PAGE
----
... Jesus with his bleating. He wants some milk, he said, and undid the leather girdle and placed the feeding-pipe into the lamb's mouth. But before giving him milk he was moved to taste it: for if the milk be sour—— The milk has soured, he said, and the poor bleating thing will die in the wood, his bleatings growing fainter and fainter. He'll look into my face, wondering why I do not give him the bottle from which he ...
— The Brook Kerith - A Syrian story • George Moore

... found in every part of the State; but in most instances the fruit is too sour for use, unless for preserves. Crab apples are equally prolific, and make fine preserves with about double their bulk of sugar. Wild cherries are equally productive. The persimmon is a delicious fruit, after the frost has destroyed ...
— A New Guide for Emigrants to the West • J. M. Peck

... he meant by that about temperament?" She sighed again. "Sometimes I think the worry and everything are turning David's temper sour. I wish—I wish he were like other men. He doesn't realize how ...
— The House of Toys • Henry Russell Miller

... asked in a sour voice; and then turning suddenly, she saw who it was. Once more her face grew violet—a deep, dark violet. 'You wicked daring little things!' she cried, 'how dare you come here? At this time of night, too. Be off, or I'll ...
— The Phoenix and the Carpet • E. Nesbit

... community, as one of the objects of government. The enjoyment of life depends in great measure upon the state of our health. When the air feels bracing, and food and drink taste sweet to us, much else in life tastes sweet which would otherwise taste sour and disagreeable. Good drainage and vaccination are not the only means available for the promotion of the public health. People should be encouraged and educated into the habit of taking plenty of exercise in the open air, as ...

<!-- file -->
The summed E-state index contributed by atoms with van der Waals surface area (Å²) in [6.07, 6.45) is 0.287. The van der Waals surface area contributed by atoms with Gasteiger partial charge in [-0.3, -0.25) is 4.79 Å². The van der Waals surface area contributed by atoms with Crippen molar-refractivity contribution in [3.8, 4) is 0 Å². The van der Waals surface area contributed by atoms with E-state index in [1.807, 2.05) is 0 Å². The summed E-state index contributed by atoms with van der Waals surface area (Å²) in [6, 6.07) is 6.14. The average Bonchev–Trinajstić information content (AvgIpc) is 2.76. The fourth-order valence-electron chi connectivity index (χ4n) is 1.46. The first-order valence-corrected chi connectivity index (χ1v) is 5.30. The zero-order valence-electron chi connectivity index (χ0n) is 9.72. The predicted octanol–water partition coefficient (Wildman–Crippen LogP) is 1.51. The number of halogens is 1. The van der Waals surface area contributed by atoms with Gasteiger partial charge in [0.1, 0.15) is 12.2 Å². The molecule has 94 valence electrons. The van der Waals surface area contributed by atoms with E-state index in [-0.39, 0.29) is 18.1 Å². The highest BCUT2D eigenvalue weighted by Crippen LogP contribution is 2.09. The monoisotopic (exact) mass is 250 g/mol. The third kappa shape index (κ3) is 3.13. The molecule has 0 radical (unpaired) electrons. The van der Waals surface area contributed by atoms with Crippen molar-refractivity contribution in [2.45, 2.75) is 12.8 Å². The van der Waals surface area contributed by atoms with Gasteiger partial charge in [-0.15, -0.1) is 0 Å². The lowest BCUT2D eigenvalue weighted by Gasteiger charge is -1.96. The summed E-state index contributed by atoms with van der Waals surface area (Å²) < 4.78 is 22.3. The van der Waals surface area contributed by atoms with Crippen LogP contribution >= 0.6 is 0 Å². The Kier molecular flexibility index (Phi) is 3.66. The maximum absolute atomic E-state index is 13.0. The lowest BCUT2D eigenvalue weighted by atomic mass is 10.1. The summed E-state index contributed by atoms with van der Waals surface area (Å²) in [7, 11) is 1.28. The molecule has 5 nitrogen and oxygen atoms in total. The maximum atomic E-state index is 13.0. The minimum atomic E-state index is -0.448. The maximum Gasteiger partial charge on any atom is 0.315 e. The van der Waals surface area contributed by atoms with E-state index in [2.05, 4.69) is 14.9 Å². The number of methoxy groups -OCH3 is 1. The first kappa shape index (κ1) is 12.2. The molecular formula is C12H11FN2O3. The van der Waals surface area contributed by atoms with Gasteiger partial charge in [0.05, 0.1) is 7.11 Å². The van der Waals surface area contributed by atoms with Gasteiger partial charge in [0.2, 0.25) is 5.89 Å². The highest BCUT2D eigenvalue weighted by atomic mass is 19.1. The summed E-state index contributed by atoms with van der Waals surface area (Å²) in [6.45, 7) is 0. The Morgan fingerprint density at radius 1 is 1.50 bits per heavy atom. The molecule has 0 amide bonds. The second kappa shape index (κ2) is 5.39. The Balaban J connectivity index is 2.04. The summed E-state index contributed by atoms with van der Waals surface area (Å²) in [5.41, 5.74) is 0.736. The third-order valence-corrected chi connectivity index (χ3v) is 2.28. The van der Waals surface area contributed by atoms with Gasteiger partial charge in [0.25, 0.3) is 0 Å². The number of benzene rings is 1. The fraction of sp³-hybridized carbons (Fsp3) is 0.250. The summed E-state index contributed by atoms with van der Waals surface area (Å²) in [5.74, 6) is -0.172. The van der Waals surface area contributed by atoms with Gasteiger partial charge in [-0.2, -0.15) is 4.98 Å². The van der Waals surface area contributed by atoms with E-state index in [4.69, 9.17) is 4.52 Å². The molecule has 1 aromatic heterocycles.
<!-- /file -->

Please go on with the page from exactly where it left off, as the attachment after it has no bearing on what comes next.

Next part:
— The Road and the Roadside • Burton Willis Potter

... mysteries of the human heart, this is perhaps the most inscrutable. There is no special loveliness in that grey country, with its rainy, sea-beat archipelago; its fields of dark mountains; its unsightly places, black with coal; its treeless, sour, unfriendly-looking corn-lands; its quaint, grey, castled city, where the bells clash of a Sunday, and the wind squalls, and the salt showers fly and beat. I do not even know if I desire to live ...
— The Works of Robert Louis Stevenson - Swanston Edition - Vol. 2 (of 25) • Robert Louis Stevenson